Blue +Green = Teal WITH THE SEAHAWKS
EVERY school in the UNC system has a sustainability mandate,
and UNCW takes the challenge seriously. Recycling Coordinator
Feletia Lee and her team continually innovate, not just to make
campus operations more eco-friendly, but also to give the greater
Wilmington community access to supplemental resources.
The UNCW Recycling Depot on Lionfish Drive is tucked away on the
campus, but its recycling bins are available to the general public 24/7. In
addition to all the materials collected by county services, UNCW’s recycling
program accepts plastic bags including zip tops, aerosol cans, electronics
including string lights, polystyrene (aka Styrofoam), and #5 plastics.
By working with third-party recyclers, UNCW is able to reduce landfill use
as well as generate funds to put back into the campus recycling program.
Polystyrene foam is made of a little bit of plastic and a lot of air, which is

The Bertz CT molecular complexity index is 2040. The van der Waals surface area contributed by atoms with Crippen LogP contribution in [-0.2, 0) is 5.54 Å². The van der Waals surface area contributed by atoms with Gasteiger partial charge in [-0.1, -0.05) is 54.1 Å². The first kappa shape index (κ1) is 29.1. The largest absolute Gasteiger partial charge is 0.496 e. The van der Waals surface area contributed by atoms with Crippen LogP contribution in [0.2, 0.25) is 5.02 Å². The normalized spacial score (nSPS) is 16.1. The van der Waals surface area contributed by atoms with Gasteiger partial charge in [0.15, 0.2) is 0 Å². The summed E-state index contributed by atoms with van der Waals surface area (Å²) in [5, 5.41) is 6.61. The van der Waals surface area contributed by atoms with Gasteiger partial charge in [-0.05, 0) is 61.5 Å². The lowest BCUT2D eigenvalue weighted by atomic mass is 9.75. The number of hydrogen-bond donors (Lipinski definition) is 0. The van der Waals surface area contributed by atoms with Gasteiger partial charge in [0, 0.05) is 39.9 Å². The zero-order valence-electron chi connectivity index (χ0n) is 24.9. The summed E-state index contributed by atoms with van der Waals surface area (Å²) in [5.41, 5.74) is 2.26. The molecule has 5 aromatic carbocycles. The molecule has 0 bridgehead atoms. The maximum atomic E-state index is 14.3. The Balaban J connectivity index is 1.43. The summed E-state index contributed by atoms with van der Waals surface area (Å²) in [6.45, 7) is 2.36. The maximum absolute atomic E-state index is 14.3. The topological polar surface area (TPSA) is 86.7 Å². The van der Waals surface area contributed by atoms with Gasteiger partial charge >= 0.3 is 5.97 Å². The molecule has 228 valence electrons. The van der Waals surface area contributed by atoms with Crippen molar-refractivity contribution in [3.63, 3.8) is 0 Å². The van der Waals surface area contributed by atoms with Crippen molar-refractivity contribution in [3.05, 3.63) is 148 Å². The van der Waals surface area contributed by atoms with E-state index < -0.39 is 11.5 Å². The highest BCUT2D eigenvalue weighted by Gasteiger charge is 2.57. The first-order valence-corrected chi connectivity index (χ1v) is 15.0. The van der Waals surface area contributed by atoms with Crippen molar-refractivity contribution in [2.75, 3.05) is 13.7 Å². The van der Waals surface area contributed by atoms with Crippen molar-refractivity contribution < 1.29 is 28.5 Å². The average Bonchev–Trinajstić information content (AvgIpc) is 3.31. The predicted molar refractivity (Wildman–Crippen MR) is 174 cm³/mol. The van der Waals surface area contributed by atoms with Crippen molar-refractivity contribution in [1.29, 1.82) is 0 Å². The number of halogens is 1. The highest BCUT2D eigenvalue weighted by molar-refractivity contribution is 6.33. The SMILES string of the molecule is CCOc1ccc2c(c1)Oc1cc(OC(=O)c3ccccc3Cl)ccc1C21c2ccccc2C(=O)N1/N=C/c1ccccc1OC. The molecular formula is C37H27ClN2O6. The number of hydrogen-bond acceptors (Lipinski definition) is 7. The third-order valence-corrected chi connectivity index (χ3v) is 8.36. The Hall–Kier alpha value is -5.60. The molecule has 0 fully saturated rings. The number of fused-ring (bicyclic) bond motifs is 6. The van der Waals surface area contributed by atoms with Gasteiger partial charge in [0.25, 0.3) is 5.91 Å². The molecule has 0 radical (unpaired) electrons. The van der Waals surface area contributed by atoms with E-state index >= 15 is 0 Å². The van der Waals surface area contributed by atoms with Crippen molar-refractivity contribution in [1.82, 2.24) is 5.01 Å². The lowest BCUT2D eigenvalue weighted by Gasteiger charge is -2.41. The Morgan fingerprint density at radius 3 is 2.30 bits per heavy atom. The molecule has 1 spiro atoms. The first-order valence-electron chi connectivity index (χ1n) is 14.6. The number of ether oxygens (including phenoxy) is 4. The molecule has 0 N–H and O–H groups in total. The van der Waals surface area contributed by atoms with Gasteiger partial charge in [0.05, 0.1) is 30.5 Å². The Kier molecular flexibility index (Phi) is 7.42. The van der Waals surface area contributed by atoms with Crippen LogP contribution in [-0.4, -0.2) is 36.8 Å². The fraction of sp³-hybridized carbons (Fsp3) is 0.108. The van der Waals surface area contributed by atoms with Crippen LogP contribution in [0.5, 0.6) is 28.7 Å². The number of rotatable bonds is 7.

why it’s so light and a popular packaging material. That’s also the reason it’s
not cost effective for most recyclers to process it. The UNCW team uses a
machine called a thermal densifier to heat and compress polystyrene items
such as packing peanuts, egg cartons, and foam coolers into hard blocks
of solid plastic. A manufacturer buys the plastic blocks and turns them into
things like picture frames and construction material.
Another manufacturer buys bales of plastic film (#4 plastic). This includes
grocery bags, plastic bubble mailers, clean plastic wrap, and zip-top bags.
The manufacturer turns the material into benches, trash cans, and composite
“lumber” used for decking, among many other things.
The most common wish-cycled items are probably polypropylene
(#5) plastics — things like yogurt cups, plastic cutlery, takeout containers,
and bottle lids. These items look and feel like #1 and #2 plastics, so most
people assume they can go right in the bin for
curbside pickup. Unfortunately, Sonoco, the
company most local municipalities contract
with, doesn’t process #5 plastics
As of 2021, UNCW Recycling is collecting #5
plastics, which a regional manufacturer will
recycle into raw material to be used in a variety
of goods like reusable water bottles, food
containers, and toys. Polypropylene can even
be made into thread for clothing.
Plastic ingots are created by running expanded polystyrene foam, like packing peanuts and egg cartons, through a thermal densifier at the UNCW
PHOTOS BY ALLISON POTTER
april 2021 22